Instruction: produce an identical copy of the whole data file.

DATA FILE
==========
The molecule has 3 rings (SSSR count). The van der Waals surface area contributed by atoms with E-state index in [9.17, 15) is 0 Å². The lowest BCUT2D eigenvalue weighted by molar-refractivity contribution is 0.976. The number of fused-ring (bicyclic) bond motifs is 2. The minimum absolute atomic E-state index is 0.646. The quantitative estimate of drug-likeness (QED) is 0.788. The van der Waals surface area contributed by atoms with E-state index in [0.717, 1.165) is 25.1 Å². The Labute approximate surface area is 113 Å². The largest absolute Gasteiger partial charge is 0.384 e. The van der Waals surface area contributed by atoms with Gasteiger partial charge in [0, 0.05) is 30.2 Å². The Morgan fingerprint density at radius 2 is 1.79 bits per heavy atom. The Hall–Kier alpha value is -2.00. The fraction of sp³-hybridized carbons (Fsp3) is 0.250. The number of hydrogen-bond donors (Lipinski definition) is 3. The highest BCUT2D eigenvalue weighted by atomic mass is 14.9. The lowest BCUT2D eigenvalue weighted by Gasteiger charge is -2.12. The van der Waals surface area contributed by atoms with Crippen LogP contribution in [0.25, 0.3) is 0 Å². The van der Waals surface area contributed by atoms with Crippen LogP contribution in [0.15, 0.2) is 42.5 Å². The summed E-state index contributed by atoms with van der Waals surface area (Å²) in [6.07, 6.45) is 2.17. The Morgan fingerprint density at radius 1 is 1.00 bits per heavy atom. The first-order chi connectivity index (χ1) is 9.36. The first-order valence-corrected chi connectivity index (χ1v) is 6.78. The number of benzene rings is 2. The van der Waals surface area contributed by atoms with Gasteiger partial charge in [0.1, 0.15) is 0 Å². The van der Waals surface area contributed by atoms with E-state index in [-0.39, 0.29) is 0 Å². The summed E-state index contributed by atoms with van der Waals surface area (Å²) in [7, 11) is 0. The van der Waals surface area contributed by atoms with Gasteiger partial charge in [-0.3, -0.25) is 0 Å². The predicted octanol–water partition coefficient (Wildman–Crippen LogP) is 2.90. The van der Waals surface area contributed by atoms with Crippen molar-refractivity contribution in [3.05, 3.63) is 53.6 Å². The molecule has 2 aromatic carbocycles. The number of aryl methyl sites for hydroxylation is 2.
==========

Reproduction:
The molecule has 3 rings (SSSR count). The van der Waals surface area contributed by atoms with E-state index in [9.17, 15) is 0 Å². The lowest BCUT2D eigenvalue weighted by molar-refractivity contribution is 0.976. The number of fused-ring (bicyclic) bond motifs is 2. The minimum absolute atomic E-state index is 0.646. The quantitative estimate of drug-likeness (QED) is 0.788. The van der Waals surface area contributed by atoms with E-state index in [0.717, 1.165) is 25.1 Å². The Labute approximate surface area is 113 Å². The largest absolute Gasteiger partial charge is 0.384 e. The van der Waals surface area contributed by atoms with Gasteiger partial charge in [0, 0.05) is 30.2 Å². The Morgan fingerprint density at radius 2 is 1.79 bits per heavy atom. The Hall–Kier alpha value is -2.00. The fraction of sp³-hybridized carbons (Fsp3) is 0.250. The number of hydrogen-bond donors (Lipinski definition) is 3. The highest BCUT2D eigenvalue weighted by atomic mass is 14.9. The lowest BCUT2D eigenvalue weighted by Gasteiger charge is -2.12. The van der Waals surface area contributed by atoms with Crippen LogP contribution in [0.25, 0.3) is 0 Å². The van der Waals surface area contributed by atoms with Crippen LogP contribution in [0.15, 0.2) is 42.5 Å². The summed E-state index contributed by atoms with van der Waals surface area (Å²) in [6.07, 6.45) is 2.17. The Morgan fingerprint density at radius 1 is 1.00 bits per heavy atom. The first-order chi connectivity index (χ1) is 9.36. The first-order valence-corrected chi connectivity index (χ1v) is 6.78. The number of benzene rings is 2. The van der Waals surface area contributed by atoms with Gasteiger partial charge in [0.1, 0.15) is 0 Å². The van der Waals surface area contributed by atoms with E-state index in [-0.39, 0.29) is 0 Å². The summed E-state index contributed by atoms with van der Waals surface area (Å²) in [7, 11) is 0. The van der Waals surface area contributed by atoms with Gasteiger partial charge in [-0.3, -0.25) is 0 Å². The predicted octanol–water partition coefficient (Wildman–Crippen LogP) is 2.90. The van der Waals surface area contributed by atoms with Crippen molar-refractivity contribution in [3.05, 3.63) is 53.6 Å². The molecule has 2 aromatic carbocycles. The number of aryl methyl sites for hydroxylation is 2.